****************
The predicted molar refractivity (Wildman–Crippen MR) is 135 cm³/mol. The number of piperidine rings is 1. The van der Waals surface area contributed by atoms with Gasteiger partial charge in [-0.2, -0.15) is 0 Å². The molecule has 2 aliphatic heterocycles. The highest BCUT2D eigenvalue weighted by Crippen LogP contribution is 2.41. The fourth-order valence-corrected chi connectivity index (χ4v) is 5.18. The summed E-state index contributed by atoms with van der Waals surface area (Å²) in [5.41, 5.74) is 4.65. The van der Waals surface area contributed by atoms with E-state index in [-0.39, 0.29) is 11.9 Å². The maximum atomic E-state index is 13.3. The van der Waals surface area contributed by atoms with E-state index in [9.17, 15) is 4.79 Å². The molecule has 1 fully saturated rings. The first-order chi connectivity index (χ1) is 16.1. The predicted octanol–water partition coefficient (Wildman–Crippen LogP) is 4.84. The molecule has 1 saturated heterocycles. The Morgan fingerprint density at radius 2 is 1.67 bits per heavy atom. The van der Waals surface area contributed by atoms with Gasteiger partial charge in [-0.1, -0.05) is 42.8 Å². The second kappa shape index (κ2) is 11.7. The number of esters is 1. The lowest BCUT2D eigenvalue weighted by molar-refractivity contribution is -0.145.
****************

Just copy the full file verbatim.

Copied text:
The predicted molar refractivity (Wildman–Crippen MR) is 135 cm³/mol. The number of piperidine rings is 1. The van der Waals surface area contributed by atoms with Gasteiger partial charge in [-0.2, -0.15) is 0 Å². The molecule has 2 aliphatic heterocycles. The highest BCUT2D eigenvalue weighted by Crippen LogP contribution is 2.41. The fourth-order valence-corrected chi connectivity index (χ4v) is 5.18. The summed E-state index contributed by atoms with van der Waals surface area (Å²) in [5.41, 5.74) is 4.65. The van der Waals surface area contributed by atoms with E-state index in [-0.39, 0.29) is 11.9 Å². The maximum atomic E-state index is 13.3. The van der Waals surface area contributed by atoms with E-state index in [9.17, 15) is 4.79 Å². The molecule has 1 fully saturated rings. The first-order chi connectivity index (χ1) is 16.1. The predicted octanol–water partition coefficient (Wildman–Crippen LogP) is 4.84. The molecule has 1 saturated heterocycles. The Morgan fingerprint density at radius 2 is 1.67 bits per heavy atom. The van der Waals surface area contributed by atoms with Gasteiger partial charge in [-0.1, -0.05) is 42.8 Å². The second kappa shape index (κ2) is 11.7. The number of esters is 1. The lowest BCUT2D eigenvalue weighted by molar-refractivity contribution is -0.145.